The Americas have emerged as the new epicenter of the coronavirus pandemic, the World Health Organization has said.
It comes as a US study forecast deaths surging in Brazil and other Latin American countries through August.
"Now is not the time for countries to ease restrictions," Carissa Etienne, WHO director for the Americas and head of the Pan American Health Organization, said via video conference.
The Americas have registered more than 2.4 million cases of the coronavirus and more than 143,000 deaths from the resulting Covid-19 respiratory disease.
Latin America has passed Europe and the United States in daily infections, she said.
"Our region has become the epicenter of the Covid-19 pandemic," Ms Etienne said, as other PAHO directors warned there are "very tough" weeks ahead for the region and Brazil has along way to go before it will see the pandemic end.
Accelerating outbreaks in Peru, Chile, El Salvador, Guatemala and Nicaragua are also of concern to WHO officials.
As Brazil's daily death rate became the world's highest yesterday, a University of Washington study warned that the country's total death toll could climb five-fold to 125,000 by early August.
The forecast from the university's Institute for Health Metrics and Evaluation came with a call for lockdowns that Brazil's right-wing president, Jair Bolsonaro, has resisted.
The current data projects Covid-19 deaths in Peru totaling nearly 20,000 by August, IHME said, indicating demand is likely to outstrip of the supply of beds in intensive care units.
The latest IHME model projections see deaths rising to nearly 12,000 in Chile, 7,000 in Mexico, 6,000 in Ecuador, 5,500 in Argentina and to 4,500 in Colombia by August.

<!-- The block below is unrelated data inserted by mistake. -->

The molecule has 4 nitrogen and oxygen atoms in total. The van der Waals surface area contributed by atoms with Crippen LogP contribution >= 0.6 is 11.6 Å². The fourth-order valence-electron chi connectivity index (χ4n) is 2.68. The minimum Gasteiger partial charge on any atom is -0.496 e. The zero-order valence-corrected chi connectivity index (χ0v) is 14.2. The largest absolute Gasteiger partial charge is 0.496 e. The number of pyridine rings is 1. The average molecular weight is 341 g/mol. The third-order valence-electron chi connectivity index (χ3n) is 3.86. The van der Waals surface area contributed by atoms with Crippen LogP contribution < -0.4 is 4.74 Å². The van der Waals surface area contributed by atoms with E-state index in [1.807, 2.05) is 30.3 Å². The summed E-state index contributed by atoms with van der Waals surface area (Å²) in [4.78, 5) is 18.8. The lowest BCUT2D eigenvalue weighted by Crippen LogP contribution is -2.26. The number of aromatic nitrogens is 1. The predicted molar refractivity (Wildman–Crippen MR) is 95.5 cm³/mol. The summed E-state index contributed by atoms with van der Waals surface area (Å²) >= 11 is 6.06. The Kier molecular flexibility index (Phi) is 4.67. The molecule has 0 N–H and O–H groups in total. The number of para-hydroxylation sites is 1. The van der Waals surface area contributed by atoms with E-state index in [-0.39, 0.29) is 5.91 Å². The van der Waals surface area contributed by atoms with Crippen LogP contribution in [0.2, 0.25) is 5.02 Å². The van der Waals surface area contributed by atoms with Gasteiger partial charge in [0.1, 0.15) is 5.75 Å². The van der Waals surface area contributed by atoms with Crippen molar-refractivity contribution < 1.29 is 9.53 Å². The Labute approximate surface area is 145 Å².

One country in the region doing relatively well against Covid-19 is Cuba, where the IHME forecasts a death toll of just 82 by August while testing continues to outpace the outbreak
WHO expects hydroxychloroquine safety findings by mid-June
The WHO has said that a safety team would review data on hydroxychloroquine by next month, a day after officials cited safety concerns that prompted them to suspend use of the malaria drug in a global trial of Covid-19 patients.
The WHO called time on using the drug in its multi-country trial, called Solidarity, after a study published in British medical journal The Lancet found patients randomised to take hydroxychloroquine (HCQ) had increased mortality rates and higher frequency of irregular heartbeats.
US President Donald Trump and others have pushed HCQ as a possible treatment for the disease.
"A final decision on the harm, benefit or lack of benefit of hydroxychloroquine will be made once the evidence has been reviewed by the Data Safety Monitoring Board," the WHO said.
"This review will include data from the Solidarity Trial and other ongoing trials, as well as any evidence published so far. It is expected by mid-June."